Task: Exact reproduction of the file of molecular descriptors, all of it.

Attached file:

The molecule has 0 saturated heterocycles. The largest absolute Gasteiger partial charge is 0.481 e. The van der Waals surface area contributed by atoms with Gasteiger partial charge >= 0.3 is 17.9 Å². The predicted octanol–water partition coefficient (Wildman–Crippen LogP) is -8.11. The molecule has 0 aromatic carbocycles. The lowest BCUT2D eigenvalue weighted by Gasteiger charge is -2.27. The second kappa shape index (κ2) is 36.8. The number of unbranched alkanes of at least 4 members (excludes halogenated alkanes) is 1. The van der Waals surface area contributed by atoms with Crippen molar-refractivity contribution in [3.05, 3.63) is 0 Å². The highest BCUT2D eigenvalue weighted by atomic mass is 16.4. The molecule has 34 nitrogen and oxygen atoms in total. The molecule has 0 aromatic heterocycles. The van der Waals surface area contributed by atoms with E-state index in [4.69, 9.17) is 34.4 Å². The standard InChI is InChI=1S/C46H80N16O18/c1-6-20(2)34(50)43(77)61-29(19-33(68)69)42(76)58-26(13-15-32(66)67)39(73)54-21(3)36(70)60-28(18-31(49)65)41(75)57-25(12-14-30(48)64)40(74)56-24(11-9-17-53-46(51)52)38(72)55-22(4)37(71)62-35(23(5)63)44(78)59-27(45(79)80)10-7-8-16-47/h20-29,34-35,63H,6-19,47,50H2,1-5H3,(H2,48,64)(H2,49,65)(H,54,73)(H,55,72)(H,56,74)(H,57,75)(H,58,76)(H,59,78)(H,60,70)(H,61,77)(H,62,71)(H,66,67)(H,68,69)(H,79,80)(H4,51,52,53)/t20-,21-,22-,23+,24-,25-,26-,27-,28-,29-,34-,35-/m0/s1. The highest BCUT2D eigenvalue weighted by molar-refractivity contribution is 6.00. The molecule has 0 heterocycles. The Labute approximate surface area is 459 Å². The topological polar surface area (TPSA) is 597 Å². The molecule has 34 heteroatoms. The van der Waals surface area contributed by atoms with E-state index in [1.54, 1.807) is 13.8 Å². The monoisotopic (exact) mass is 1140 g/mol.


The molecule has 0 saturated heterocycles. The largest absolute Gasteiger partial charge is 0.481 e. The van der Waals surface area contributed by atoms with Gasteiger partial charge >= 0.3 is 17.9 Å². The predicted octanol–water partition coefficient (Wildman–Crippen LogP) is -8.11. The molecule has 0 aromatic carbocycles. The lowest BCUT2D eigenvalue weighted by Gasteiger charge is -2.27. The second kappa shape index (κ2) is 36.8. The number of unbranched alkanes of at least 4 members (excludes halogenated alkanes) is 1. The van der Waals surface area contributed by atoms with Crippen molar-refractivity contribution in [3.05, 3.63) is 0 Å². The highest BCUT2D eigenvalue weighted by atomic mass is 16.4. The molecule has 34 nitrogen and oxygen atoms in total. The molecule has 0 aromatic heterocycles. The van der Waals surface area contributed by atoms with E-state index in [4.69, 9.17) is 34.4 Å². The standard InChI is InChI=1S/C46H80N16O18/c1-6-20(2)34(50)43(77)61-29(19-33(68)69)42(76)58-26(13-15-32(66)67)39(73)54-21(3)36(70)60-28(18-31(49)65)41(75)57-25(12-14-30(48)64)40(74)56-24(11-9-17-53-46(51)52)38(72)55-22(4)37(71)62-35(23(5)63)44(78)59-27(45(79)80)10-7-8-16-47/h20-29,34-35,63H,6-19,47,50H2,1-5H3,(H2,48,64)(H2,49,65)(H,54,73)(H,55,72)(H,56,74)(H,57,75)(H,58,76)(H,59,78)(H,60,70)(H,61,77)(H,62,71)(H,66,67)(H,68,69)(H,79,80)(H4,51,52,53)/t20-,21-,22-,23+,24-,25-,26-,27-,28-,29-,34-,35-/m0/s1. The highest BCUT2D eigenvalue weighted by molar-refractivity contribution is 6.00. The molecule has 0 heterocycles. The Labute approximate surface area is 459 Å². The topological polar surface area (TPSA) is 597 Å². The molecule has 34 heteroatoms. The van der Waals surface area contributed by atoms with E-state index in [1.54, 1.807) is 13.8 Å². The monoisotopic (exact) mass is 1140 g/mol.